Like other FMS vendors, TelaPoint touts the ability of its products to be rapidly deployed at a low upfront cost, while featuring an open architecture that “talks” to existing back-office systems, offers dashboard-like visibility of data, and allows management by exception.
“You determine how you want to manage your tanks,” relates Fickel. “Maybe you want to identify high-traffic versus low-traffic fueling sites. So when you login to the system, you only see tanks that are at critically low levels—for example, all tanks with less than 12 hours of product remaining in the ground.”
Meanwhile, adds Iverson, the TelaPoint solution aids marketers in managing multiple fuel supply sources. “In the past, you might have been able to get the product you needed by going to just one terminal,” he explains, “but now you might have to get ethanol from one source, biodiesel from another source, ultra low sulfur diesel from another source, and so on.”
Mansfield Oil has been in business for more than half a century and, as a fuel wholesaler and distributor in its own right, has long experience with fuel management systems for its own needs and those of its end-user customers and dealer network. Last fall the company brought its Web-based FuelNet solution to market as a standalone product.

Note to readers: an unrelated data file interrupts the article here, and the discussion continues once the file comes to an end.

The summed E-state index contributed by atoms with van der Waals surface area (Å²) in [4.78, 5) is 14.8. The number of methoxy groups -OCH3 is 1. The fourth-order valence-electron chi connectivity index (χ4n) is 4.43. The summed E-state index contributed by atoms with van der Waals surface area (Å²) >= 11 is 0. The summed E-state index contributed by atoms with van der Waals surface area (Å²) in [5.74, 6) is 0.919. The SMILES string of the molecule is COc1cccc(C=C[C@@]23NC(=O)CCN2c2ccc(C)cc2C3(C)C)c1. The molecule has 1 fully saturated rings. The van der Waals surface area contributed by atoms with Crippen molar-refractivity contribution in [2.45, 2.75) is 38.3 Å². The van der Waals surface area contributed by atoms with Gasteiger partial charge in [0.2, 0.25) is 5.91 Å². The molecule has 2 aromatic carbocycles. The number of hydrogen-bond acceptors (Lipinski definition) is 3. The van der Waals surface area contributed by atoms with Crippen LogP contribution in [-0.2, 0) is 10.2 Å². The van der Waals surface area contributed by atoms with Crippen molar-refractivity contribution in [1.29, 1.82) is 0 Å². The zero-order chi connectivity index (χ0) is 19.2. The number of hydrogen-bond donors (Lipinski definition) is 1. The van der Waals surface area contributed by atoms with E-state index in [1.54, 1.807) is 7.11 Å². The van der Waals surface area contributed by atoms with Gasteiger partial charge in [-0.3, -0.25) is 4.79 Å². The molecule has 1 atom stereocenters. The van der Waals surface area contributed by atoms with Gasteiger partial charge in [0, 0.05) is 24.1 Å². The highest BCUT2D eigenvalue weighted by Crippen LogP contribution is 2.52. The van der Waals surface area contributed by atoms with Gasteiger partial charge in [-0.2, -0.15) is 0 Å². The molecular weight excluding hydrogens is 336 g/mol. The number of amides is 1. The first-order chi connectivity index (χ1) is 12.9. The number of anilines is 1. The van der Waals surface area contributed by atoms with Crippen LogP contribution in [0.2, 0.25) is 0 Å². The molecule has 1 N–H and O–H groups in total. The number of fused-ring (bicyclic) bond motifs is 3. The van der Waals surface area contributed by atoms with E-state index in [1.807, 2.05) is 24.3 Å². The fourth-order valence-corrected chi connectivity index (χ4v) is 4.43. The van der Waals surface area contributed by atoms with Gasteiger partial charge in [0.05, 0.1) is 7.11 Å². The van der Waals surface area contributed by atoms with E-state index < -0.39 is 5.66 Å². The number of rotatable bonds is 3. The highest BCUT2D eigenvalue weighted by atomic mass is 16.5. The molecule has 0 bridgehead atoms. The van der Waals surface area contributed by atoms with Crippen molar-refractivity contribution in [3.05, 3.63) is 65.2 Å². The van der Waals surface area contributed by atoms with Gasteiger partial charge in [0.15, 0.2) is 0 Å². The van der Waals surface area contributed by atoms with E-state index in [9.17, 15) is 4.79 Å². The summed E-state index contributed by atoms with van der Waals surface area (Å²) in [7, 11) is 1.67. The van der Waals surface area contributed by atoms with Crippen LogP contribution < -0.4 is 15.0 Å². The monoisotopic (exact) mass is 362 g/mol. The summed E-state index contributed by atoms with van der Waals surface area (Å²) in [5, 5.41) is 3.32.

“We see an opportunity to provide a fuel management solution that meets some needs in the industry,” reports Alexander. “In our view, most current products are more about monitoring and less robust when it comes to predictive capabilities. Also, many vendors develop fuel management systems to support their own hardware and equipment. We’ve come to market with a solution that provides high usability, a user-friendly dashboard interface, and an open format that can ‘talk’ to just about anything.”
In the petroleum industry generally, observes Alexander. “We’re seeing fuel marketers increasing their corporate communication abilities, especially at the host level versus just at the site level. Our fuel management solution piggybacks onto your ability to communicate between your sites and your headquarters, while giving you a dashboard view of your fuel.” Thus, Alexander believes that yet another industry trend—the move toward greater site-to-host connectivity and communication—is adding to the value proposition of FMS solutions.
The Distributor Side
With its long experience as a fuel distributor, Mansfield Oil has built into its FuelNet standalone product a number of features attractive to other distributors. Thus, while fuel retailers may be the more visible component of the marketing sector and attract more attention from FMS vendors, Mansfield is also cognizant of the unique needs of distributors and jobbers.
Alexander admits that, because FuelNet is a recent entrant to the FMS market, Mansfield Oil is focusing in early 2012 on tweaking its product. “For example,” he relates, “we’re looking at how to ‘reskin’ the FuelNet website so that it can also be configured to reflect the user’s corporate image rather than look like us.”